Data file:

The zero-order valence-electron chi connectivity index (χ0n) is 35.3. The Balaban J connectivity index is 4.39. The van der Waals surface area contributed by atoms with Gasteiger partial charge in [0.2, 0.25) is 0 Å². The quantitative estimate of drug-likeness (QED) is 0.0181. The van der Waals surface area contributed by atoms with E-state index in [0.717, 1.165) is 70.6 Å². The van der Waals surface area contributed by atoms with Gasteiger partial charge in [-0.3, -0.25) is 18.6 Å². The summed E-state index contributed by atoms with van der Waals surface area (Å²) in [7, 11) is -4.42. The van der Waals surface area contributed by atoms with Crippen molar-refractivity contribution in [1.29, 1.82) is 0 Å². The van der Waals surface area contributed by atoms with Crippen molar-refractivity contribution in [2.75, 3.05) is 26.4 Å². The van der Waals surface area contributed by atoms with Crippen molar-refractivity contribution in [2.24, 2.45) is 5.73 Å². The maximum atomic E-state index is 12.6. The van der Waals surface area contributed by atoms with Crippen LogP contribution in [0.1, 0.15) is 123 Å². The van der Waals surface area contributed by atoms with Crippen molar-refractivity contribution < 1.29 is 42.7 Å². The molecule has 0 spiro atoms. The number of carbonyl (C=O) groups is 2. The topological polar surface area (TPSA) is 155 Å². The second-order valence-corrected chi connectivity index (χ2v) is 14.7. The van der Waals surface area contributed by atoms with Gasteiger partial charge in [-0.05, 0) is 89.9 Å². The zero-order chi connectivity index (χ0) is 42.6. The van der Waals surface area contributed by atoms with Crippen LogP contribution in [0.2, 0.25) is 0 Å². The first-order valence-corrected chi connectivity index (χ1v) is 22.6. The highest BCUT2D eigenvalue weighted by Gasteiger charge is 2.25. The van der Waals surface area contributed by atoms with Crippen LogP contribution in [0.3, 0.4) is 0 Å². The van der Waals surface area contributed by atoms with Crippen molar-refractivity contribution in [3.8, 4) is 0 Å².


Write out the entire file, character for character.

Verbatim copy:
The zero-order valence-electron chi connectivity index (χ0n) is 35.3. The Balaban J connectivity index is 4.39. The van der Waals surface area contributed by atoms with Gasteiger partial charge in [0.2, 0.25) is 0 Å². The quantitative estimate of drug-likeness (QED) is 0.0181. The van der Waals surface area contributed by atoms with E-state index in [0.717, 1.165) is 70.6 Å². The van der Waals surface area contributed by atoms with Gasteiger partial charge in [-0.3, -0.25) is 18.6 Å². The summed E-state index contributed by atoms with van der Waals surface area (Å²) in [7, 11) is -4.42. The van der Waals surface area contributed by atoms with Crippen molar-refractivity contribution in [1.29, 1.82) is 0 Å². The van der Waals surface area contributed by atoms with Crippen molar-refractivity contribution in [2.75, 3.05) is 26.4 Å². The van der Waals surface area contributed by atoms with Crippen molar-refractivity contribution in [2.24, 2.45) is 5.73 Å². The maximum atomic E-state index is 12.6. The van der Waals surface area contributed by atoms with Crippen LogP contribution in [0.1, 0.15) is 123 Å². The van der Waals surface area contributed by atoms with Crippen molar-refractivity contribution < 1.29 is 42.7 Å². The molecule has 0 spiro atoms. The number of carbonyl (C=O) groups is 2. The topological polar surface area (TPSA) is 155 Å². The second-order valence-corrected chi connectivity index (χ2v) is 14.7. The van der Waals surface area contributed by atoms with Gasteiger partial charge in [-0.05, 0) is 89.9 Å². The zero-order chi connectivity index (χ0) is 42.6. The van der Waals surface area contributed by atoms with Crippen LogP contribution in [0.2, 0.25) is 0 Å². The first-order valence-corrected chi connectivity index (χ1v) is 22.6. The highest BCUT2D eigenvalue weighted by Gasteiger charge is 2.25. The van der Waals surface area contributed by atoms with Crippen LogP contribution in [0.3, 0.4) is 0 Å². The van der Waals surface area contributed by atoms with Crippen molar-refractivity contribution in [3.8, 4) is 0 Å².